Again, comparing drugs to alcohol only serves to illustrate that we have weird ideas about drugs. Drink is hella addictive (witness the 30% of society which is dependent upon it in some form or another), impairs cognition upon use and does a massive amount of physiological damage, yet we all seem to be fine with simply mitigating it's effects at the present. Opiates, while more addictive, actually have less long-term health issues than booze.

 

 

The issue isn't smoking pot. The issue is the criminal activity surrounding the use of pot. Criminals like to smoke pot. Criminals will do all manner of activities in order to get the money necessary to buy or steal pot. And criminals don't want to work a 9 to 5 in order to buy pot, they're going to take the easiest road to do so.

 

I'm just going to point to my analogy above.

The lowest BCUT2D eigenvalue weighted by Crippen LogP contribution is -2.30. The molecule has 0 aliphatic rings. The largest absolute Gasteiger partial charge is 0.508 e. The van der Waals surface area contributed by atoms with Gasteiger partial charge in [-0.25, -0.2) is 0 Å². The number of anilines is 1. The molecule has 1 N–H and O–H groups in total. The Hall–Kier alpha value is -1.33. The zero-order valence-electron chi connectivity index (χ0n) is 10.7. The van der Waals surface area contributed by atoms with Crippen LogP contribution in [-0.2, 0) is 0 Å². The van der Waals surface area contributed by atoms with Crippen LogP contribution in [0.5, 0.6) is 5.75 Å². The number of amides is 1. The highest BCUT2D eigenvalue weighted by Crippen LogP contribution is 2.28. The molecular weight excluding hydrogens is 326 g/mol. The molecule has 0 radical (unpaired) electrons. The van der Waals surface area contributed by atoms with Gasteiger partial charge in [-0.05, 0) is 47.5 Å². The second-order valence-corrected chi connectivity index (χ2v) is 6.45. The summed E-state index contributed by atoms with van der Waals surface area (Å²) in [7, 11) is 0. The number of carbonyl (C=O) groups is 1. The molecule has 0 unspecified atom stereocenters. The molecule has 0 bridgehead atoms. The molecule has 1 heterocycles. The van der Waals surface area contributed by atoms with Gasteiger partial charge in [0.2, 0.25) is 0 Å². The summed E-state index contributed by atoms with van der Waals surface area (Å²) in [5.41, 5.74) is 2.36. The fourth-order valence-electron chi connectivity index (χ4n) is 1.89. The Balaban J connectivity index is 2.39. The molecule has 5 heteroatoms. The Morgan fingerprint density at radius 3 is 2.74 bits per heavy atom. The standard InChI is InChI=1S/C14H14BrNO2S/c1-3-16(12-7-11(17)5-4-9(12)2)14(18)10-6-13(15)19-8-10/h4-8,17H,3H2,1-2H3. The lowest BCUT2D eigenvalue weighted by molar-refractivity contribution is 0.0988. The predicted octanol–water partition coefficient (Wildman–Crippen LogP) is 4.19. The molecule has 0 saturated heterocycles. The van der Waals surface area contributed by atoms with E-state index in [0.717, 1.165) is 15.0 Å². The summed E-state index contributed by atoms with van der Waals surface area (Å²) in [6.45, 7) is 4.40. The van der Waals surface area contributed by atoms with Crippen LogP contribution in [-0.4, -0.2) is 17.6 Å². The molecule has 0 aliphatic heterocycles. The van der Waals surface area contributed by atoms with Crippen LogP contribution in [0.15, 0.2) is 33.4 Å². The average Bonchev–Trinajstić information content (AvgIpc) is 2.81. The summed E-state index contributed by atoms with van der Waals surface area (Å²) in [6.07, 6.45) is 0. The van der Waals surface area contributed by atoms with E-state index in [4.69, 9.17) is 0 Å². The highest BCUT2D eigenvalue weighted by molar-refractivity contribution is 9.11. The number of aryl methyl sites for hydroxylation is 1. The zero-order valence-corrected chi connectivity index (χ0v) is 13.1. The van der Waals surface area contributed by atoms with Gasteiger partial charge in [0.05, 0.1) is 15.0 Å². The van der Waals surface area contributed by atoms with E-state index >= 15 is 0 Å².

Since the legalization of marijuana in Washington state, we have seen a very noticeable uptick in property crimes since the passage of I-502 in November of 2012 and very noticeable changes in neighborhoods where the sort who would smash a car window to steal stuff in order to get high congregate. I'm a local so when I visit Pioneer Square or the International District or Capital Hill and see people who look like extras from the Walking Dead eyeing you up to see what they can get off of you, you know things have changed in your old hometown.

 

So while hipsters and software engineers and rich, old hippies are digging the chance to get high with no consequences, there has been an influx of the criminal element who also are coming to Washington state to steal shit from hipsters, software engineers and old hippies in order to get high with no consequences. 

 

In the old days the standard practice would be a pair of police officers respond to a scene where a criminal complaint takes place. Maybe a pimp has beat up his ho. Maybe someone did a smash and grab. Or whatever. While proving criminal intent of a known badguy and gangmember who has beat up his girlfriend and kids is difficult, the fact that he was in possession of drugs or paraphernalia wasn't when he was frisked by the cops isn't.